I've been thinking more about Melissa's post, and, because I am an absolutely obsessive problem solver, how best to explain (some parts of) the experience to men who talk the (misogynist) talk but don't walk the walk. They say misogynist stuff because that's what people say, but deep down, they really aren't misogynist.
That'd be my other half - he very definitely holds no misogynist views*, but I don't doubt he sometimes says some of the stuff Melissa refers to. He read it, and took it pretty personally (as I anticipated), but we managed to have a useful discussion anyway. (As it happens, he is more prone to racist and ablist talk, which he is trying to rectify - long standing habits are hard to break but he's working on it and he'll get there.)
As a result of that discussion and others, I figure I need a good strategy for telling men (and women, actually) why those remarks are a problem, even though they see them as meaningless. I have a great family anecdote that explains this particular problem as I see it:
The elder siblings in part of my extended family all told the youngest brother that he should never get married - all the usual crap: it's the end of your life, no freedom, whatever. Said youngest brother steadfastly avoided getting married, even to a wonderful woman he had been with for some time. The elder siblings started wondering why on earth he hadn't married this woman. They all knew they weren't serious about never getting married (most of them were happily married), unfortunately he didn't.
He is now married to a wonderful woman, and it is anybody's guess whether the siblings' comments actually had any effect on him or not, but the point stands. Repeating culturally accepted bullshit can do damage even when you think it's obvious that you don't mean it.
So my question is to the blokes who read this: what's the best way to explain this to other guys in general conversation? I feel like I need a lighthearted, probably sarcastic, fairly non-confrontational way of saying "I know you're not stupid enough to believe that, but how do you know everyone listening isn't?" or something like that. After all, my anecdote above is going to somewhat disrupt the flow of conversation.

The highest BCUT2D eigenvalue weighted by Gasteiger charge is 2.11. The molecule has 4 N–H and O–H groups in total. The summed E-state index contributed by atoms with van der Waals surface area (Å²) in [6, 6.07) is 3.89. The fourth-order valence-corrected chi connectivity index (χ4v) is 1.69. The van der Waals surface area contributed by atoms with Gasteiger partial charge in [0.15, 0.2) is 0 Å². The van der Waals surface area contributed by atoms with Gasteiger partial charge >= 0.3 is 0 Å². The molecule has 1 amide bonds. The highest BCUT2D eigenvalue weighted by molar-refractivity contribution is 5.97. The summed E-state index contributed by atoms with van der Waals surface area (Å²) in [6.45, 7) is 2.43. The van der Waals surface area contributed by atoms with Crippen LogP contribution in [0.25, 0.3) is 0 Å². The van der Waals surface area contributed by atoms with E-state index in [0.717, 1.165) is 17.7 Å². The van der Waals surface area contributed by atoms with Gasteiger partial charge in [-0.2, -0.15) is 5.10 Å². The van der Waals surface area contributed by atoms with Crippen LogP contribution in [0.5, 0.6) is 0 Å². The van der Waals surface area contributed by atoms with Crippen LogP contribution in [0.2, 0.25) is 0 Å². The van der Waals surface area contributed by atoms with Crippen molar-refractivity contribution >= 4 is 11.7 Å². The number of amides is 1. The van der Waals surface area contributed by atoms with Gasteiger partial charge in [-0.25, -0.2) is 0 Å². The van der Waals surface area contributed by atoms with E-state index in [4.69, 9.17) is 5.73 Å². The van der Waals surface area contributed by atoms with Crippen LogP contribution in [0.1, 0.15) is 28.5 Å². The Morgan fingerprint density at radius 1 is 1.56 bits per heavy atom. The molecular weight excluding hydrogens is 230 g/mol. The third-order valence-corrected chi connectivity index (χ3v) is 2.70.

Apart from empty female stereotypes, there's also the "You're not like other chicks" comment. I'm tempted to say "Have you ever met anyone who was like all the other chicks?". I understand why women balk at this, it leads to the obvious thought "So your default view of women is what exactly, that I am so lucky to be judged different from?" So, you blokes, is that what you mean when you say this? If so, quit it, it isn't flattering. If not, what do you really mean? Do you mean "You are not like all the other people I've considered dating"? or "You are not like most of the other people I've met"? Or something else again? What's a good response when someone says it? (On the understanding that ignoring it is something I'm going to try not to do.) Is "Oh goody, I get to be a freak or one of those awful girl things - careful your sexism is showing" (said in good humour) too confrontational? I'm looking for something I can say in most circumstances that doesn't let it pass, but doesn't look for a response either - I just want to inspire thought not create a defensive response.
I would really like to hear from men on this. Can you see what I'm saying? Can you think of good ways to make the point without demonising guys who are, after all, just doing what everyone else does and have probably never even considered that there might be unintended consequences? Surely you blokes can help a little? Would any of you ever consider responding to other guys saying this stuff? Would women around you doing it help, or make it harder?
A couple of notes: This is not me telling other people how to handle or respond to this stuff, this is just me thinking out loud and looking for input for something I can do to not let the stuff pass. To set the example for my kids that it's not ok.
Also, this only addresses the guys who say it and don't mean it. I am lucky enough that they represent most of the guys that I interact with anyway, but clearly light hearted remarks are not going to make the slightest difference to people who believe the misogynist line. I'm not up to thinking about trying to solve that problem today.
*There are some contentious points about pink bicycles for boys, but it has as much to do with protecting his sons from misogyny as perpetuating it, and since I have trouble walking that line too, I can hardly condemn him for it.